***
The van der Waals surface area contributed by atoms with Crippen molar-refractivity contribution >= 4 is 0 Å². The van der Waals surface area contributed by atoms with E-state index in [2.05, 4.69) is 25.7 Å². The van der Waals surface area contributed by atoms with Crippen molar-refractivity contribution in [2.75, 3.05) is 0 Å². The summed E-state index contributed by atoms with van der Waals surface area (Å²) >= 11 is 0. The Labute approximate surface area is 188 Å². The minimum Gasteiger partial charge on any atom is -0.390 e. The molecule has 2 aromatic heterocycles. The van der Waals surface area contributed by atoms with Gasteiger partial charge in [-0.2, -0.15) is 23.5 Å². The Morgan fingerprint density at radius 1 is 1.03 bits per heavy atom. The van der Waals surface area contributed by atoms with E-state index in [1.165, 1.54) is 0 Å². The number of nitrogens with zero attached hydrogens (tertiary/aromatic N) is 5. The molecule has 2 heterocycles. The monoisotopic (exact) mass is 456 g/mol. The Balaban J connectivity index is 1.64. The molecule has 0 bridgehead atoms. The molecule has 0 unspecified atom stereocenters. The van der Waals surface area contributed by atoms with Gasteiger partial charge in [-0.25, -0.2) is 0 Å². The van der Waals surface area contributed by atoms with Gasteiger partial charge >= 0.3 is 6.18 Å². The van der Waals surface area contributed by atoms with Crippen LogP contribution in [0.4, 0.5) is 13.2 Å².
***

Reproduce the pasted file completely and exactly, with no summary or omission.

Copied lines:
The van der Waals surface area contributed by atoms with Crippen molar-refractivity contribution >= 4 is 0 Å². The van der Waals surface area contributed by atoms with E-state index in [2.05, 4.69) is 25.7 Å². The van der Waals surface area contributed by atoms with Crippen molar-refractivity contribution in [2.75, 3.05) is 0 Å². The summed E-state index contributed by atoms with van der Waals surface area (Å²) >= 11 is 0. The Labute approximate surface area is 188 Å². The minimum Gasteiger partial charge on any atom is -0.390 e. The molecule has 2 aromatic heterocycles. The van der Waals surface area contributed by atoms with Gasteiger partial charge in [-0.2, -0.15) is 23.5 Å². The Morgan fingerprint density at radius 1 is 1.03 bits per heavy atom. The van der Waals surface area contributed by atoms with E-state index in [1.165, 1.54) is 0 Å². The number of nitrogens with zero attached hydrogens (tertiary/aromatic N) is 5. The molecule has 2 heterocycles. The monoisotopic (exact) mass is 456 g/mol. The Balaban J connectivity index is 1.64. The molecule has 0 bridgehead atoms. The molecule has 0 unspecified atom stereocenters. The van der Waals surface area contributed by atoms with Gasteiger partial charge in [-0.25, -0.2) is 0 Å². The van der Waals surface area contributed by atoms with Gasteiger partial charge >= 0.3 is 6.18 Å². The van der Waals surface area contributed by atoms with Crippen LogP contribution in [0.4, 0.5) is 13.2 Å².